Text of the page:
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Excel add in development in C++ Aplications in finance - Dalton S.

Dalton S. Excel add in development in C++ Aplications in finance - Wiley publishing , 2005. - 425 p.
ISBN 0-470-02469-0
Download (direct link): exceladdindevelopmentincand2005.pdf
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Enumeration value: 107 (x6b)
Callable from: Commands only.
Return type: Text or an error value.
Arguments: 1: Name: A string satisfying the rules in section 8.10. (See table
below for examples.)
2: Returnedlnfo: A number specifying the type of information to return about the name. If 1 or omitted, returns the name’s definition (see following table for details). If 2, returns a Boolean which is true if the scope of the name is limited to the current sheet.
Example
Suppose that three ranges have been defined but with the same name, TestName, in three places as shown in Table 8.20. Suppose also that Bookl is an open workbook containing Sheetl, Sheet2 and Sheet3.
Table 8.20 Example range definitions
Full name Where defined Definition
TestName DLL (see xlfSetName) [Bookl ,xls]Sheet3!R1C1:R2C2
[Bookl ,xls]Sheet1 ITestName Bookl. Sheetl [Bookl ,xls]Sheet1 !R2C2:R3C3
[Bookl ,xls]Sheet2!TestName Bookl. Sheet2 [Bookl ,xls]Sheet2!R3C3:R4C4
Table 8.21 summarises the values returned by xlfGetName in various contexts when the second argument is omitted. (See section 2.2, A1 versus R1C1 cell references on page 9 for an explanation of the R1C1 address style.)
Table 8.21 Example xlfGetName return values
Name passed as... The active sheet: The current sheet: Value returned
TestName Any. Any. =[Bookl ,xls]Sheet3!R1C1 :R2C2 The definition supplied in the call to xlfSetName. This may be a constant value or array, or a worksheet range as in this example.
(continued overleaf )
246
Excel Add-in Development in C/C++
Table 8.21 (continued)
Name passed as... The active sheet: The current sheet: Value returned
!TestName Sheetl Any. =R2C2:R3C3
!TestName Sheet2 Any. =R3C3:R4C4
!TestName Sheet3 Any. =Sheet1!R2C2:R3C3 Name on Sheet2 is masked by name on Sheetl.
!TestName Any sheet in any other workbook. Any. #NAME?
Sheetl!TestName Sheetl Any. =R2C2:R3C3
Sheetl!TestName Sheet2 Any. =[Bookl ,xls]Sheet1 !R2C2:R3C3
Sheetl!TestName Sheet3 Any. =[Bookl ,xls]Sheet1 !R2C2:R3C3
Sheetl!TestName Any sheet in any other workbook. Any sheet in any other workbook. #NAME?
Sheetl!TestName Any sheet in any other workbook. Bookl: Sheetl. Sheet2 or Sheet3 =[Book1 ,xls]Sheet1 !R2C2:R3C3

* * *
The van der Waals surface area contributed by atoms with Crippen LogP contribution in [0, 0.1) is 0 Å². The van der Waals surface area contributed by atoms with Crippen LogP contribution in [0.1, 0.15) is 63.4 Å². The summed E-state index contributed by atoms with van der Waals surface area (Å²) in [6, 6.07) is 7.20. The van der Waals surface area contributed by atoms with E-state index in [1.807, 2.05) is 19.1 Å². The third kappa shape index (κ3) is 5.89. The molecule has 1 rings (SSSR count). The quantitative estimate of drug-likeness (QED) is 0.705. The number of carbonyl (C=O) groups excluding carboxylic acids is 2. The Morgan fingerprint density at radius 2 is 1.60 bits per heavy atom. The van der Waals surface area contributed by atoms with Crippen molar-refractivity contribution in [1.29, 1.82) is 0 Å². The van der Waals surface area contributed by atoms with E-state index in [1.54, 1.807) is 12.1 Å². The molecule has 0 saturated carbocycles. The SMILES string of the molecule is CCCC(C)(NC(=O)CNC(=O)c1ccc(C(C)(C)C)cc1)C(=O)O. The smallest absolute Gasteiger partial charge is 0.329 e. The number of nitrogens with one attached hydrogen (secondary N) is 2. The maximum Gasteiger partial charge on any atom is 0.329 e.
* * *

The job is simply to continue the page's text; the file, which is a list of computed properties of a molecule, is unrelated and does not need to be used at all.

[Bookl.xls]Sheetl!TestName Sheetl Any. =R2C2:R3C3
[Bookl.xls]Sheetl!TestName Any other sheet in any workbook. Any. =[Book1 ,xls]Sheet1 !R2C2:R3C3
As you can see from the above table, the behaviour of this function, whilst being logical in its own interesting way, is a little confusing. Consequently, it’s best to use the most explicit form of the name, as shown at the bottom of the table, to avoid ambiguity or the need to check which is the active sheet before interpreting the result. Where the name is defined within the DLL, its definition is only accessible as shown at the top of Table 8.21. If the name is a worksheet name it must be prefixed with at least the ‘! ’.
Where a DLL name was defined as a constant value, even where this is a number, the function returns a string in which the value is prefixed with ‘=’. For example, if the value 1 was assigned, it returns “=1” and if the value “xyz” was assigned it returns ="xyx".
Accessing Excel Functionality Using the C API
247
The Excel4() function set-up and call are as shown in the following C/C++ code example of an exportable function that wraps up the call to xlfGetName.
xloper * stdcall GetName(char *name, xloper *p_info_type)
{
}
cpp_xloper Arg1(name); cpp_xloper RetVal;
int retval = Excel4(xlfGetName, &RetVal, 1, &Arg1, p_info_type); return RetVal.ExtractXloper(true);
If the name is defined as a reference to one or more cells, (the most common reason for defining a name), then to convert the text definition returned by xlfGetName you need to use xlfTextRef, after stripping the leading ‘=’ from the text address. (See section 8.9.15 Converting text to a reference: xlfTextref on page 235, and also the xlName class code listed on the CD ROM and discussed below.)
8.10.7 Getting the defined name of a range of cells: xlfGetDef
Overview:
Enumeration value: Callable from: Return type: Arguments:
Returns the defined name of a range of cells (or other nameable object) given the corresponding range as text (or object ID). If no name corresponds to the reference provided, it returns #NAME?.
145 (x91)
Commands and macro sheet functions.
Text or an error value.
1: DefinitionText: A text representation of anything that a name can be assigned to. If a range of cells, then the range address must be expressed in R1C1 form.
2: DocumentText: The name of the sheet in the current workbook containing the object or range specified in DefinitionText. If omitted the sheet is assumed to be the DLL, i.e., the function returns the internal name if it exists. 3: TypeNum: A number indicating the type of name to find. 1 or omitted will only search for names that are not hidden, 2 only for names that are hidden and 3 for all names.
Where the range name is defined on a worksheet, the first argument should be passed as in the following code fragment, which places the name, if it exists, or #NAME? in RetVal:
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